Guardianship & Conservatorship

The terminology involved in the areas of Guardianship, Conservatorship and elder care in general can be confusing. We have had clients incorrectly believe that their elderly relative with dementia can execute a Power of Attorney so that they can step in a make decisions for the relative. Other clients have falsely assumed that since they are an Executor under a family member’s will, they can make health care decisions for that family member. We have also heard from people who assume that they have guardianship over someone because they have been appointed agent under an Advance Medical Directive. This second article in our series “Guardianship and Conservatorship in Virginia” will attempt to clarify and explain some of these terms.

Guardianships and Conservatorships are meant for incapacitated individuals. A court will appoint a Guardian for an incapacitated person to make mostly healthcare decisions for that person; a Conservator is appointed to handle the incapacitated person’s finances. When a Guardian and/or Conservator is appointed, the incapacitated person is unable to make decisions about healthcare and finances on their own, although the appointed Guardian/Conservator should always take the incapacitated person’s thoughts and opinions into consideration before making decisions.

A Power of Attorney and an Advance Medical Directive are documents created by persons with mental capacity. A Power of Attorney is a legal document that a person executes that allows another person to make financial decisions for him or her should he or she become incapacitated. The person holding the Power of Attorney is then the financial agent. The Power of Attorney is no longer effective after the death of the individual making it. Similarly, a person with capacity may execute an Advance Medical Directive and appoint an agent to address health care issues and decisions in the event he or she is later determined to be incapable of making those decisions.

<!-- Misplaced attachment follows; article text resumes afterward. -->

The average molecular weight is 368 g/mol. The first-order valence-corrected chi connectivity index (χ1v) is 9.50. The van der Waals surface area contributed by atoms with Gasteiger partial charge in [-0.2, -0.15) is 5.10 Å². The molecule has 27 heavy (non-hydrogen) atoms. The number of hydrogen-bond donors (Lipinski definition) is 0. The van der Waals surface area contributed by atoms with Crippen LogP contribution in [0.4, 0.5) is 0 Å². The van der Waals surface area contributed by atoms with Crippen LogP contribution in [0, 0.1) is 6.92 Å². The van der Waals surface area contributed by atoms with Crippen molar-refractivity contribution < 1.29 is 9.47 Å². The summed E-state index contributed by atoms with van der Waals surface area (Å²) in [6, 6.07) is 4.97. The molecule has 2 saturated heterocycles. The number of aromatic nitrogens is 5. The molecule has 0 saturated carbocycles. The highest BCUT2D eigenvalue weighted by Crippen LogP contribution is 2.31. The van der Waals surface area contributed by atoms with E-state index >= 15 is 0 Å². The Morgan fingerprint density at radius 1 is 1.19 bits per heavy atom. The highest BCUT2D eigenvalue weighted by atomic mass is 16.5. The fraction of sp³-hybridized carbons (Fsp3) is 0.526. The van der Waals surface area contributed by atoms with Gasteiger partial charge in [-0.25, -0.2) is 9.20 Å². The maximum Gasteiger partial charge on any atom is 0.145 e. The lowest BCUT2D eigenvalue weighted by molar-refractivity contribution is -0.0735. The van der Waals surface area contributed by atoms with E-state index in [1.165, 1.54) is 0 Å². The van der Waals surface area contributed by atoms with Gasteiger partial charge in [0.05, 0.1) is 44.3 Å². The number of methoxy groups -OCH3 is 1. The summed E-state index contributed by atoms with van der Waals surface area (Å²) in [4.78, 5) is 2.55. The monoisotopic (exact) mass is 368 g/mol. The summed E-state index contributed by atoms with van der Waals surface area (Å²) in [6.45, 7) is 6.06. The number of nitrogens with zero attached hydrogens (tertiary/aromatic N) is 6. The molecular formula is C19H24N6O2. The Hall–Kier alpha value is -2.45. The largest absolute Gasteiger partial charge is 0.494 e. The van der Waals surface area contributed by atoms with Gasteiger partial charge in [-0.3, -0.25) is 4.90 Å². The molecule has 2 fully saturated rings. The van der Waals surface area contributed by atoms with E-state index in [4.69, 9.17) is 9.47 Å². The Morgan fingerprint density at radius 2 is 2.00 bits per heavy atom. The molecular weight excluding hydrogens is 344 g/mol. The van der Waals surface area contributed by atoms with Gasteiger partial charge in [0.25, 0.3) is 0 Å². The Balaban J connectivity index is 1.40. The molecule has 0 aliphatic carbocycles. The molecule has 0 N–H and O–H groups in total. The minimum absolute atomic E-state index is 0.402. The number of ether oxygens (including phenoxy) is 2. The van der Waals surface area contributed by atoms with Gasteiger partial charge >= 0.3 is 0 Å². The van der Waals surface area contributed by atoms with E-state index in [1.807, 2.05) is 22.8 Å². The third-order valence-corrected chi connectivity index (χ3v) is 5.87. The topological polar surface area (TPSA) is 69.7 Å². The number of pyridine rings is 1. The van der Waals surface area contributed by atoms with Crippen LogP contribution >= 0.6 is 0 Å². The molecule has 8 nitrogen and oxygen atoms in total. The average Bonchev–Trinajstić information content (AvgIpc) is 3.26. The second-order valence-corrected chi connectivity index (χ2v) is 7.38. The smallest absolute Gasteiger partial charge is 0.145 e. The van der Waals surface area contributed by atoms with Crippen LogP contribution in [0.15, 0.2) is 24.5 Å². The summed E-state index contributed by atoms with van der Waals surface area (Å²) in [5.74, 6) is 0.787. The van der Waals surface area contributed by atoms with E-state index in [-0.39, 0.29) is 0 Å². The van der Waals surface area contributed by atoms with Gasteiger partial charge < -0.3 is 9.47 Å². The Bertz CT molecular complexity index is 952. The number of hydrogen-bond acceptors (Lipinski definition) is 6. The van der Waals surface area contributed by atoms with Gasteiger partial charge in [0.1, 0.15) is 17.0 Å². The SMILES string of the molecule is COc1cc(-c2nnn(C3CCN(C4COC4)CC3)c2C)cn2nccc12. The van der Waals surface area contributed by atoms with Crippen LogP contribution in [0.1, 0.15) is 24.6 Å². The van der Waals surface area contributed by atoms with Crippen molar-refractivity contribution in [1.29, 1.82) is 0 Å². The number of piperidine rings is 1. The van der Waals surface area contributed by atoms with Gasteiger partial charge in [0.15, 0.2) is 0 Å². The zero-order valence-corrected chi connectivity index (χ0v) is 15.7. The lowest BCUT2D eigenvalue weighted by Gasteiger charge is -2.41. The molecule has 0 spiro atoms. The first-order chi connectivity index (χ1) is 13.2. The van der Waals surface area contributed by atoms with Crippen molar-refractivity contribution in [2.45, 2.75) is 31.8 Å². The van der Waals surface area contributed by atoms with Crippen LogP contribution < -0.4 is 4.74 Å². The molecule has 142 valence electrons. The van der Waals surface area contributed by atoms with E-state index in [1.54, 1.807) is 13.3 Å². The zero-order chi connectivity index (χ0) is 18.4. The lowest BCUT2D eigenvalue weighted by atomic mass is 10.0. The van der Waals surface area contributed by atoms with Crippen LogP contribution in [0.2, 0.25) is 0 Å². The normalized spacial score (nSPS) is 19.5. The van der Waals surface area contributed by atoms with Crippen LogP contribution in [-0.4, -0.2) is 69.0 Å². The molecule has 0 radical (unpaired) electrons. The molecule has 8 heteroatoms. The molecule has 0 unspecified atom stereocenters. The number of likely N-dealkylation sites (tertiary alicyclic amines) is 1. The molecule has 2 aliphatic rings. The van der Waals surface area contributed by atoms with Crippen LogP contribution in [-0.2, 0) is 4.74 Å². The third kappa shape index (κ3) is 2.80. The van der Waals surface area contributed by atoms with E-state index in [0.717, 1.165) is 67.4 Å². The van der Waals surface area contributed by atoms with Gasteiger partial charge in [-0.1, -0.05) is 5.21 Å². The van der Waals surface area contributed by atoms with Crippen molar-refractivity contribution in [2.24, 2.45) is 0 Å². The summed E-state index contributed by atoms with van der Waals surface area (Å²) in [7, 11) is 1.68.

The area of Wills and Trusts comes with its own terminology. The person making a will names an Executor to handle their affairs once they are deceased. The Executor will assist in carrying out the wishes of the deceased person as outlined in the will. A Trust document appoints a Trustee to handle the assets in a trust and to carry out its instructions as outlined in the Trust. The Next of Kin to a person is the person mostly closely related to that person as defined by state law. Pursuant to Virginia law, "Next of Kin" order is a person’s spouse, adult children, parents, adult siblings, maternal grandparents, paternal grandparents, adult maternal siblings, and finally adult paternal siblings.

When attempting to care for and handle the affairs of others, creating the correct documents and relationships is important. If you have any questions about these terms or legal processes, please call our office at 434-846-2768 or email us at This email address is being protected from spambots. You need JavaScript enabled to view it..

Amy Kowalski employment law PLDR


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